War Shots

Artist Diane Bush takes aim at TV and war

Chuck Twardy

But for that war's seething sequel, Bush kept her camera in its case and instead took the old prints outside and splashed bleach on them, slashing flame-like tongues into the fuzzy, particulate video images.

"I was trying to convey the increased violence," Bush says. "I wanted to distress them in some way."

And so you have, in "Warheads 18," a distorted, alien-headed man, both eyes blotted out with white-hot splashes. In "Warheads 28" also shot from a downward angle, a somewhat younger Bob Schieffer peers sorrowfully at you through a red-orange corona. exhibited at the Burchfield-Penney Arts Center in Buffalo, NY, earlier this year, the marred color prints of Warheads: Photographs by Diane Bush have been collected into a book of the same title from KuDa editions. The fine-art photography publishing house was founded by fellow Las Vegas photographer Darius Kuzmickas, and the softbound, 60-page book is available online through Alibris, Amazon and BarnesandNoble.com. (The project was supported in part by the Nevada Arts Council and the National endowment for the Arts.)

Bush will sign copies during a release party hosted by Dust Gallery, from 6 to 10 p.m. Friday, during the monthly First Friday festivities.

A cultural program supervisor for Clark County, Bush is a former president of the Contemporary Arts Collective. She is also an avowed "peacenik" of the Vietnam era who emigrated to the United Kingdom with a draft dodger. A decade later, she returned to earn a master's degree in photojournalism at SUNY-Buffalo. She moved to Las Vegas in 1997.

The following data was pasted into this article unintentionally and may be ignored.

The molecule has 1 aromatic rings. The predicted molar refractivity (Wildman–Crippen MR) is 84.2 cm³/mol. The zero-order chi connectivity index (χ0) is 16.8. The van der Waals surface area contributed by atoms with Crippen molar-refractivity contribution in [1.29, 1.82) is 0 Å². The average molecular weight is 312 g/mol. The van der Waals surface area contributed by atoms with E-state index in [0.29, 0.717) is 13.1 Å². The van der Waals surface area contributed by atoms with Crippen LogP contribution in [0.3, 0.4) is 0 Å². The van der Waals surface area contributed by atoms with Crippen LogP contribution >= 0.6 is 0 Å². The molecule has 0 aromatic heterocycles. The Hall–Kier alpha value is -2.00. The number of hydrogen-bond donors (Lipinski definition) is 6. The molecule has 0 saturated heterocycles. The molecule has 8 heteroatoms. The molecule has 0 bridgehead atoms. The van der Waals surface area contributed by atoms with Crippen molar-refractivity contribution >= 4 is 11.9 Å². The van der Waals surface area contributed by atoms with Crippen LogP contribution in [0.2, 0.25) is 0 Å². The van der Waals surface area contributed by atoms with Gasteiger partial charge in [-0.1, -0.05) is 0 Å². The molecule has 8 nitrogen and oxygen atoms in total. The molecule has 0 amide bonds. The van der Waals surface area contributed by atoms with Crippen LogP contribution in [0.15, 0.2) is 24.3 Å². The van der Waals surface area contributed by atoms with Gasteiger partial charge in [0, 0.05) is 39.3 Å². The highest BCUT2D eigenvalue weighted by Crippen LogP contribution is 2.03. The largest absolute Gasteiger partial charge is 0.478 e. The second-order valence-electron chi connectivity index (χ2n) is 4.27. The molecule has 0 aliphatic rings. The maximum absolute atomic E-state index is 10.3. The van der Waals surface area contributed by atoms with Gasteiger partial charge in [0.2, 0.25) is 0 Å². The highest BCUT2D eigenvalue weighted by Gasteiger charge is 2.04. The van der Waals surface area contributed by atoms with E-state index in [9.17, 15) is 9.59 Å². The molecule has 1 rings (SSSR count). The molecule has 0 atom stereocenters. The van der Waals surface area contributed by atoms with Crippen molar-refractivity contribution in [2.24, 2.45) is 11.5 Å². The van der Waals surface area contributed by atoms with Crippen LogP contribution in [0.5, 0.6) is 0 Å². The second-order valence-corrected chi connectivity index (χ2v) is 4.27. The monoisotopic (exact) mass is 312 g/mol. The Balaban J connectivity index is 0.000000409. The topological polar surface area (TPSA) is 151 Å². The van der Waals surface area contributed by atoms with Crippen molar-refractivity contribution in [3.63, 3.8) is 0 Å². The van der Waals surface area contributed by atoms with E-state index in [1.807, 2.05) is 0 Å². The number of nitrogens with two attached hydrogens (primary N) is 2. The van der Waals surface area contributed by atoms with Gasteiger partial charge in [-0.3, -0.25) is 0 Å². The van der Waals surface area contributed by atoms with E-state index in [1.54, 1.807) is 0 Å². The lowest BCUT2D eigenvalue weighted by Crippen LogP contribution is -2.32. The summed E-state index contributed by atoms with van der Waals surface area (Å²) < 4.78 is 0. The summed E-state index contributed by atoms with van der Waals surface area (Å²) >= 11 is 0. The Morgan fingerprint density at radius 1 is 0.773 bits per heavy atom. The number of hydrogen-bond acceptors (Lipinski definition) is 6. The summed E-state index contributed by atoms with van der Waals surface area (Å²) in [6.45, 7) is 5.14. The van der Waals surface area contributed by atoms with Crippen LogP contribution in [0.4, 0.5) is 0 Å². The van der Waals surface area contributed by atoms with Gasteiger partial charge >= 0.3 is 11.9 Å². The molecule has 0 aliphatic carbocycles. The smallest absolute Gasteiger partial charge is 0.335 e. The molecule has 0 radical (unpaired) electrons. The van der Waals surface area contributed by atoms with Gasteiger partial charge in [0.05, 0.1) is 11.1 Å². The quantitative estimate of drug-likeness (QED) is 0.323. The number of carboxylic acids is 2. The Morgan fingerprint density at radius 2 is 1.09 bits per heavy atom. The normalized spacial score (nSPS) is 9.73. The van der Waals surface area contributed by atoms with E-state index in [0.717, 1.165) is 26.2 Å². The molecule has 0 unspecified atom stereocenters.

As she sees it, Vietnam was well-covered in all its gory horror by an uncensored media. But by the time the Gulf War erupted, the Pentagon had learned its lesson and restrained coverage, and a compliant media relayed its self-aggrandizing images. So the "warheads" of her original project, Suppose They Gave a War and Nobody Had Cable?, were the televised babblers who helped buttress support of that war.

"This, it seems to me, was the first good marriage of conceptual art and documentary," says Bush. For the current war, she saw no point in repeating herself. "I felt I'd already said it all in terms of the imagery." The book includes 23 of Bush's original prints, along with an essay by the photographer, an afterword by Jerry Schefcik, director of UNLV's Donna Beam Fine Art Gallery, and a foreword by Anthony Bannon, director of George eastman House. Bannon observes that Bush's pictures "create a sort of guerilla assault, using one of the most compelling features of photography ... namely its ability to tell lies."

In the end, Bannon suggests, it's up to the viewer, of Warheads and of talking heads, to sift through the distortions.

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